It may be sacrilegious in turkey hunting circles, but I have always skinned my turkeys, opposed to plucking them, to speed up the cleaning process and keep my cleaning area tidy. My mother also despised feathers and threaten my life and limb if one ever got into the house. To compensate for the lost skin, I salt the meat before roasting, which I find crisps the outside of the bird acting like a barrier to keep in moisture.

To the Table

The wild turkey breast gets most of the attention when talking recipes, but I have an affinity for gnawing on a wild turkey leg like some sort of barbarian. Here you can find a recipe from NWTF for smoked drumsticks with homemade bbq sauce. After cooking, you can pull the meat off the bone and serve it whichever way you’d like, or go straight barbarian by gnawing it off the leg bone.

Ingredients

  • 4 turkey legs
  • 1 gallon water
  • ½ cup salt
  • ¼ cup sugar
  • ¼ cup honey
  • 16 or 12 oz package bacon
  • Bbq sauce

Yields – 3 ½ to 4 cups of smoked turkey meat.

Method

  • Mix brine with gallon water, salt, sugar and honey. Submerge legs in brine and store in fridge for 3-4 hours.
  • Remove, pat dry and wrap each leg with 3-4 slices bacon.
  • Cook on smoker at 225-250 degrees.
  • Brush with bbq sauce once internal temps reach 150 and remove from heat at 165 degrees.
  • Wrap in foil and let rest for 15-20 mins.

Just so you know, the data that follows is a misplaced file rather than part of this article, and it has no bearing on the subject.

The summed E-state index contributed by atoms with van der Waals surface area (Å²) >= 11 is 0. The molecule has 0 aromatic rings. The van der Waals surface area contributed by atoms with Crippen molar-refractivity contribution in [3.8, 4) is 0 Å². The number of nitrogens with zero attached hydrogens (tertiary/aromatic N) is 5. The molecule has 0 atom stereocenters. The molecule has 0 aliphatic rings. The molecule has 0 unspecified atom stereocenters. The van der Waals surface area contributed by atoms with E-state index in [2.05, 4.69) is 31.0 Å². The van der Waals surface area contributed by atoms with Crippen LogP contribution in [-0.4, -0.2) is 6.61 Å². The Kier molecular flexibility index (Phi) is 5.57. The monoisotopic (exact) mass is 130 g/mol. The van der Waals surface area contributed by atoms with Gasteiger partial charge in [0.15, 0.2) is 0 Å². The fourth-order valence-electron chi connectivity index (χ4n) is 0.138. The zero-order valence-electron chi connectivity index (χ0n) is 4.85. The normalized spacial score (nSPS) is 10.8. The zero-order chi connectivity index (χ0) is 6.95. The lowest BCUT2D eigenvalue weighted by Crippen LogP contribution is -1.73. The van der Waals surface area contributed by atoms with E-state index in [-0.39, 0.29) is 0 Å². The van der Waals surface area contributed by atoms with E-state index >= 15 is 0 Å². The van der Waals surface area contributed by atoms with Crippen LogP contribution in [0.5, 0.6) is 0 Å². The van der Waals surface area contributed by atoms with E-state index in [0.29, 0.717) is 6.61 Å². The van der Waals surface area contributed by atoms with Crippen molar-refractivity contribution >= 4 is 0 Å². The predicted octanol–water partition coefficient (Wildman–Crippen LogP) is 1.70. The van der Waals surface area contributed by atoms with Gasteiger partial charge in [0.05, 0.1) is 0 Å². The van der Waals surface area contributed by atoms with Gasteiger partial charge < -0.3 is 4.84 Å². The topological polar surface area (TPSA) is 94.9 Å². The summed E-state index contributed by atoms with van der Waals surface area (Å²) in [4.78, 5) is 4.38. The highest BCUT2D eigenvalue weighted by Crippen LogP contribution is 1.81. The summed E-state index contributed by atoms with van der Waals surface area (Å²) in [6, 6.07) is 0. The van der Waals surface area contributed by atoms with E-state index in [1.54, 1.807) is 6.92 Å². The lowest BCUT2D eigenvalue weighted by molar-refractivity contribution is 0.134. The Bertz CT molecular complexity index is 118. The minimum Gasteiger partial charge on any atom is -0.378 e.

• Remove meat from the bone and enjoy on sandwiches, salads or in soups.

This recipe was initially published here.


6. Backstraps Kept Simple

When I harvested my first deer, I was sporting enough that year to let every buck in the state go, until Thanksgiving Day. That day kicked off a tradition of always having backstrap as the centerpiece of my Thanksgiving meals.

Long, arduous recipes are great and can certainly impress the table. Not everyone has this sort of time, however, plus sometimes the simplest recipes can bring out the full flavor of wild game.

Erik Van Woerkom, of Muley Freak, shares a simple recipe, which requires little prep time and will be sure to impress.

  • Thaw out back straps for up to six hours, or as long as needed
  • In a plastic bag, marinade with Worcestershire for two hours
  • Wrap in bacon (if you care to), add Montreal seasoning
  • Grill to your liking (seriously though, there’s no need for well done)

Written by Cavan Williams